Yeah, basically when all the Jews are in Israel, and only the Jews are (even if that requires, shall we say, a final solution), Jesus comes back, and then all the unbelievers are sent to hell.

    One of my friends is Jewish, and he told me that when the Jews are forced to go to Israel, he wants me to chase him across Jordan, fighting the whole way, while "Ode to Joy" plays, and then, just at the border, he'll stop, and tell me to kill him.

    Oh, and then someone else enters Israel and the whole thing happens anyway.

    Given the odd amount of ho yay between us, this seems apropos.
  18. wannasee Force Ghost

    Member Since:
    Jan 24, 2007
    star 4
    That can't really be the reason. What sect of Christianity promotes that belief?
  19. DarthBoba Manager Emeritus

    Member Since:
    Jun 29, 2000
    star 9
    More or less the same kind that feel US soldiers die overseas because we haven't exterminated the gays yet.
  20. Fire_Ice_Death Chosen One

    Member Since:
    Feb 15, 2001
    star 7
    Yes. The problem is that the type who believe that and believe this nonsense are somewhat more mainstream than the former.
  21. DarthIktomi Jedi Master

    Member Since:
    May 11, 2009
    star 4
    It's an eschatology called premillennial dispensationalism. Basically it means that when all the Jews, and only Jews, are in Israel, Jesus comes back.

    And you can find it all over the televangelist networks. John Hagee's fond of it.
  22. Vaderize03 Manager Emeritus

    Member Since:
    Oct 25, 1999
    star 5
    Well, Mr. Abbas is on track to force a vote on declaring Palestinian statehood, first in the Security Council, where it faces a certain American veto, and then in the general assembly, where it will almost certainly pass.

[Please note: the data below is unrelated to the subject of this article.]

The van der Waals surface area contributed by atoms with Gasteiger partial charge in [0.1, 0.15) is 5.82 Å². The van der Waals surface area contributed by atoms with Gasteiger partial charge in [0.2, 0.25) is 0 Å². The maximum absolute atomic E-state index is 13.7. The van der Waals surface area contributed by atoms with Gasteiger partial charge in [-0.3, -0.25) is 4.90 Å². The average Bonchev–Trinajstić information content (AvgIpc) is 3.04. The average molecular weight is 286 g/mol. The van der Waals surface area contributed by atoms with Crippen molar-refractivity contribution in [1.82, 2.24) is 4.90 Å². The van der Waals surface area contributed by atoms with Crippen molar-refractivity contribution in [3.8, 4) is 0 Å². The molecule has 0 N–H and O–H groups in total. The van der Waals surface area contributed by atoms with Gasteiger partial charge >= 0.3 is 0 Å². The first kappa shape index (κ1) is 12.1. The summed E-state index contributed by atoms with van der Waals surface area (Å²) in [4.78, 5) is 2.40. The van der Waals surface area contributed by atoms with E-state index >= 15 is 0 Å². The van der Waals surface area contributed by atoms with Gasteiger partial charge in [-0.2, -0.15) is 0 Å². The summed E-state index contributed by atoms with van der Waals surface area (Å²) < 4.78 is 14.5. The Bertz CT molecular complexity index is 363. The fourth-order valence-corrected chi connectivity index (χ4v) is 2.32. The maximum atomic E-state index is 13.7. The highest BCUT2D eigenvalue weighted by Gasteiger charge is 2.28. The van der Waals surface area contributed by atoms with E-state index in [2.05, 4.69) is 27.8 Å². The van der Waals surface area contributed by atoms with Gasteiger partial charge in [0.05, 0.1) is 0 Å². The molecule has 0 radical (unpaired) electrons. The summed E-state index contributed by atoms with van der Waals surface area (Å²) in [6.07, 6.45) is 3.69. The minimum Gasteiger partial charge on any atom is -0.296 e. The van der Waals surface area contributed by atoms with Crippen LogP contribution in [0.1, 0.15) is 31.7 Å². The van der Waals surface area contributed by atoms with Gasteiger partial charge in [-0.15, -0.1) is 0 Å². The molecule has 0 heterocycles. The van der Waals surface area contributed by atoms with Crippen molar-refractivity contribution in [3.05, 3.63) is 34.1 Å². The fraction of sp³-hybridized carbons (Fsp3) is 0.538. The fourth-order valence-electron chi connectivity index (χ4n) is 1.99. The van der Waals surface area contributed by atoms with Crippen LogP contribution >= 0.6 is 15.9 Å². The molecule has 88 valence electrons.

The French enjoy to Israel was fired after voicing her opposition to the maneuver; everyone from the US to Hamas opposes it (for different reasons, obviously).

    This really speaks to how weak America has become in international affairs. This is basically a thumbing-their-noses at the US by the Palestinian Authority, and this maneuver will allow strongly anti-peace forces in America to gain traction. Congress already has multiple members calling to cut off all foreign aid to the territories, which leaders there acknowledge will likely collapse the government. Hamas is opposed as they see this as official recognition of Israel, ie attempting to deal with them on "equal" footing.

    A mess all around. Emergency talks are underway between Abbas and the Quartet before the scheduled vote on Friday, but I'm not holding my breath.

    Peace,

    V-03
  23. Jabbadabbado Manager Emeritus

    Member Since:
    Mar 19, 1999
    star 7
    It certainly stands out as a stark contrast to everything Obama has accomplished (nothing) in moving the peace process forward. If it is a humiliation to the White House, it is a well-deserved one.
  24. SuperWatto Manager Emeritus

    Member Since:
    Sep 19, 2000
    star 5
    It won't be.

    "We don't support unilateral action at this time", your president will say, neglecting to mention his continuing support for Israel's unilateral actions, "It's not constructive to the peace process".

    And my government will ape it, and most West-European governments will. And our news services will mention it as such, and will continue about their daily business.

    And Arabs will hate it, and will plot against the West, and we'll be back in the year 2000.
  25. Jedi Merkurian Episode VII Thread-Reaper and Rumor Naysayer

    Manager
    Member Since:
    May 25, 2000
    star 6
    Maybe i'm just really thick, but could someone explain how Palestinian statehood is a bad thing, especially given that U.S. rhetoric has included a "two-state solution?"